According to the tactical and technical requirements, the KOR-2 was to have a full length not more than 9.5 meters, wingspan of no more than 11.0 m (folded width - 4.5 m). Flight weight should not exceed 2,600 kg. Range - 1,200 km. The draft project was developed in two versions - a flying boat and a floatplane. As basic version the flying boat was offered, with what the customer agreed, but the aircraft's external dimensions caused objections (length 10.4 m, wingspan of 12.0 m, width with folded wings 4.7m). Representatives of the fleet insisted on the sizes specified in the technical sheet, but Beriyev managed to defend his version, saying it that would otherwise not be sufficient to ensure the seaworthiness of the KOR-2.

 

On May 20, 1939 at a meeting of the Supreme Military Council of the navy the seaplane plan of 1939-1940 was considered. KOR-2 was seen as a promising type of seaplane "capable of working closely with the navy and to ensure the continuity of actions". It was decided to further develop into the advanced machine KOR-3.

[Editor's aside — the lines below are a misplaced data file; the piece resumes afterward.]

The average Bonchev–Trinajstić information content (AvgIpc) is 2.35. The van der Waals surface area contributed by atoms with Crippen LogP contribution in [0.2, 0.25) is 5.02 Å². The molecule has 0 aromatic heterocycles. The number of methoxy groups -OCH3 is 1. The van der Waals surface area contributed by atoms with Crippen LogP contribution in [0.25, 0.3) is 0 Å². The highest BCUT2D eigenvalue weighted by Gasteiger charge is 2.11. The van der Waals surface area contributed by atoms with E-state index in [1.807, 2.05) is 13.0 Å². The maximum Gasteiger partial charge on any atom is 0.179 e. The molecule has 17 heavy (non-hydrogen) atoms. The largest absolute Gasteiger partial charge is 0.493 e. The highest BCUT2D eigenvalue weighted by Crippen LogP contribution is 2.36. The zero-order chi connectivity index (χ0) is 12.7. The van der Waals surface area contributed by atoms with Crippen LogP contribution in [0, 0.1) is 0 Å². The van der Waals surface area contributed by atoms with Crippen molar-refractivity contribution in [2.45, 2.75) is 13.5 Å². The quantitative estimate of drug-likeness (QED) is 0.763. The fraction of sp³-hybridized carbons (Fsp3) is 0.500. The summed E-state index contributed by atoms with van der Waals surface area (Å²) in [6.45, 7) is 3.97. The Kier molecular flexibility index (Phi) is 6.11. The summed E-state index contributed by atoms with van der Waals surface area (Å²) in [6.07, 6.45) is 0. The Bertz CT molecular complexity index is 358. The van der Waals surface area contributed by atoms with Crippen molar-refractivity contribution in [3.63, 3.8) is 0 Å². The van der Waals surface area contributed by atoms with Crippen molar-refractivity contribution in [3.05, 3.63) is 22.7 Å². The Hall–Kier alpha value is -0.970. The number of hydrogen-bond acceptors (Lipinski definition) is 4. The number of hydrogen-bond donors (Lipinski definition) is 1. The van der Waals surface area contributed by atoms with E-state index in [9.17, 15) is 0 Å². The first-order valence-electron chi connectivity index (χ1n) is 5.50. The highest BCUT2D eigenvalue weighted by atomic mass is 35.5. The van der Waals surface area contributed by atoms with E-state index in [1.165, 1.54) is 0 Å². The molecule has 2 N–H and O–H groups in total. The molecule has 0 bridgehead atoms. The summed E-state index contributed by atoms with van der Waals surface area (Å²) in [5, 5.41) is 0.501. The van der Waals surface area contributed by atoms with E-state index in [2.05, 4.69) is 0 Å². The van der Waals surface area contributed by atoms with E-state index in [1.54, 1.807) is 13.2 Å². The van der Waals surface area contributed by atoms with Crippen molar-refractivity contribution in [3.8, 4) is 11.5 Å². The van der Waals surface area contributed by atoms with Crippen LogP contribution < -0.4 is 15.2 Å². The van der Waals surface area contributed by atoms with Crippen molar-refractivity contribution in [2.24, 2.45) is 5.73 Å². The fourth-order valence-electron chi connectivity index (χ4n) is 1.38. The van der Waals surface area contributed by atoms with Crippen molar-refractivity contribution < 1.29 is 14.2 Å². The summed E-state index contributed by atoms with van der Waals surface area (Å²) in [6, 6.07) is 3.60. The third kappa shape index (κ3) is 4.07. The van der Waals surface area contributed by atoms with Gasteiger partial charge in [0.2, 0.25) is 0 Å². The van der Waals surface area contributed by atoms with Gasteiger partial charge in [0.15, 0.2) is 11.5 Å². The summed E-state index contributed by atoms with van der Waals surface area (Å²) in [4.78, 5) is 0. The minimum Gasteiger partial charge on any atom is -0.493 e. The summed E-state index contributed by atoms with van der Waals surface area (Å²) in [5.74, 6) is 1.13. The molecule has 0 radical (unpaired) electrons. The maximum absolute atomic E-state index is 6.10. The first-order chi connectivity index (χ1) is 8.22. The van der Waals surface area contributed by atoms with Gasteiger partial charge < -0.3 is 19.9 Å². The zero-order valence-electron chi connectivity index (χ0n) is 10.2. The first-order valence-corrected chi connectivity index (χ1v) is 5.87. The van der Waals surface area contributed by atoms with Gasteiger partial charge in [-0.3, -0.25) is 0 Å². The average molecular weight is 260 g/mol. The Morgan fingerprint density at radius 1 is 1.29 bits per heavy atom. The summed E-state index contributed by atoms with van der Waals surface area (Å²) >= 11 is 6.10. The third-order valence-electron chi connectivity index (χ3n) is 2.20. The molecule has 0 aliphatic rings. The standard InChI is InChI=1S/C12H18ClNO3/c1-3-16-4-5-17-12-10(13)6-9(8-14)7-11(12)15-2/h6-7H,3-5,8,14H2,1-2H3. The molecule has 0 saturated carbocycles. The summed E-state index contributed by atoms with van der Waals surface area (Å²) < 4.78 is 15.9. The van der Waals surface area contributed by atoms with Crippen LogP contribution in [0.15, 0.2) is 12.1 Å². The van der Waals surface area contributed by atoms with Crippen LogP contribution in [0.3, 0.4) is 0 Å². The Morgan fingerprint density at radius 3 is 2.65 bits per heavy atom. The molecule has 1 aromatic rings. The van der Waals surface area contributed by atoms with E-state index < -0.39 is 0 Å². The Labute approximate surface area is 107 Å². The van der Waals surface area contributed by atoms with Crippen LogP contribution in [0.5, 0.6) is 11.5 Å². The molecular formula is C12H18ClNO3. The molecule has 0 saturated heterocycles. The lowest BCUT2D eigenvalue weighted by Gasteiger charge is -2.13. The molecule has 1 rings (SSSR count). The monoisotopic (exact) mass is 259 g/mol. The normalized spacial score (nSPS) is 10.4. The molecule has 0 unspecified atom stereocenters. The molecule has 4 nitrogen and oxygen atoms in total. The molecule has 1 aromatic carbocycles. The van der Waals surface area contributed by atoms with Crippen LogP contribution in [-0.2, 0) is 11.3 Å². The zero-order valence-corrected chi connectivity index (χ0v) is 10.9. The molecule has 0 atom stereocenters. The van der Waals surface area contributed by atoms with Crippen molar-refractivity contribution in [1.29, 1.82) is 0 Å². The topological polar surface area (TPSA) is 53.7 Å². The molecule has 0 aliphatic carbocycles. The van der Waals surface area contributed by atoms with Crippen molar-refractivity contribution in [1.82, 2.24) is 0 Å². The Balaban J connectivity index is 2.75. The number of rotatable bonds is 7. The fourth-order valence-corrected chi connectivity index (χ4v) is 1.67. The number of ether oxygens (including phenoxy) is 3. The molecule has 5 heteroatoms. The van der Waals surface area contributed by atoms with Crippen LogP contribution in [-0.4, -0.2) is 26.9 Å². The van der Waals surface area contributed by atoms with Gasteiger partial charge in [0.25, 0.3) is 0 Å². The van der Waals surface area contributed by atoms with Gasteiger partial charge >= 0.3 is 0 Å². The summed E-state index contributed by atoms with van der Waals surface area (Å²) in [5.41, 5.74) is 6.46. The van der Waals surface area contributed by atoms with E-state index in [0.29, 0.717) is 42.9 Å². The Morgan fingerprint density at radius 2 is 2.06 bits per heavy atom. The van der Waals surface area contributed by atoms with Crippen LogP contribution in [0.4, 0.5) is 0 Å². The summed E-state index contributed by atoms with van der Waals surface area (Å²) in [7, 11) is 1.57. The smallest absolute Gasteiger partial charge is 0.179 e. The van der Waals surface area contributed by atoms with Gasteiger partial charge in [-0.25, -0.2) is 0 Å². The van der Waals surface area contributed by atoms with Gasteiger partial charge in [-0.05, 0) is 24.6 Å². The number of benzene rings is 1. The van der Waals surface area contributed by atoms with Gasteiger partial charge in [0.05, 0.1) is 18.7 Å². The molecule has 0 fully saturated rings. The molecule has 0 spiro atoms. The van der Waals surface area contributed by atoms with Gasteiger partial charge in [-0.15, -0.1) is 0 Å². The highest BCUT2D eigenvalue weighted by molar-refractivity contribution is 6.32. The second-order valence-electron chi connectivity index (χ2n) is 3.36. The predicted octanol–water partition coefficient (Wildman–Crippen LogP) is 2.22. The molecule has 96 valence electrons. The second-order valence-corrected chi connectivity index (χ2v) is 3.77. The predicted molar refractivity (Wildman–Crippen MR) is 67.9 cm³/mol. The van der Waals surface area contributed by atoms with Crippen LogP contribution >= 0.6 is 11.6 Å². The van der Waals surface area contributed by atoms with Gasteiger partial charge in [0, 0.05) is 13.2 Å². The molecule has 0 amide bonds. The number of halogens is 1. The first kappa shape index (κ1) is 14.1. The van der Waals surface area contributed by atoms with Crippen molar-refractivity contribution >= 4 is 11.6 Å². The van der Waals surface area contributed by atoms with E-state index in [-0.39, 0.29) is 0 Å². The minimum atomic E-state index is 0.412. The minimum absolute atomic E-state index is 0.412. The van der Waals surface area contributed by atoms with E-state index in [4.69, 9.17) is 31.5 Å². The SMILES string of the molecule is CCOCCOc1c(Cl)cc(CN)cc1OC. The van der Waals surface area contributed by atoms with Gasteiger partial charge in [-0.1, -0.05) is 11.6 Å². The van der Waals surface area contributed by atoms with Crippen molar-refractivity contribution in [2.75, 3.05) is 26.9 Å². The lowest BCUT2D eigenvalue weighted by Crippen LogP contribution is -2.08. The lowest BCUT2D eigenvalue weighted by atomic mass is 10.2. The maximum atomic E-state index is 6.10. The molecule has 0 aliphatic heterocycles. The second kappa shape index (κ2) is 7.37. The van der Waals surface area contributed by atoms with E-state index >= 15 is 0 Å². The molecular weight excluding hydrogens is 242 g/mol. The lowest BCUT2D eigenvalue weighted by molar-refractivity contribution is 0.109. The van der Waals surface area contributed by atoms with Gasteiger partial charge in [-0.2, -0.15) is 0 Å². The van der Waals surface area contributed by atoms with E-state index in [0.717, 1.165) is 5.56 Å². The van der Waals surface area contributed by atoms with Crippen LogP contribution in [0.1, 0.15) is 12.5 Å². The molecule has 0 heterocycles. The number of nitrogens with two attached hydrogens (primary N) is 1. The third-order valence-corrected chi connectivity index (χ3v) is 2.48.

Approved terms of reference for the KOR-2 arrived in Taganrog July 31, 1939. Next design and construction of the aircraft, which had received the internal designation TsKB MS-9, went at a good pace. On August 7 the conceptual design was presented, January 21, 1940 the construction layout. Contours of the boat were worked out on a dynamically similar model in the hydraulic canals of TsAGI institute from January to March 1940.

 

The final version of the KOR-2 was designed as a full metal two-step flying boat with a parasol wing type. The wing consisted of the airfoil and two consoles,... (the continuation goes „and the consoles evolved“, sorry, I didn't get it, RT). As power plant the air-cooled engine M-63 delivering 1,100 hp was selected, a single row radial with two-speed supercharger. To reduce the landing speed, the plane had air brakes type „Schrenk“. The crew consisted of two people - a pilot and navigator. The plane had dual controls located in the cockpit, with the right stick and pedals were removable.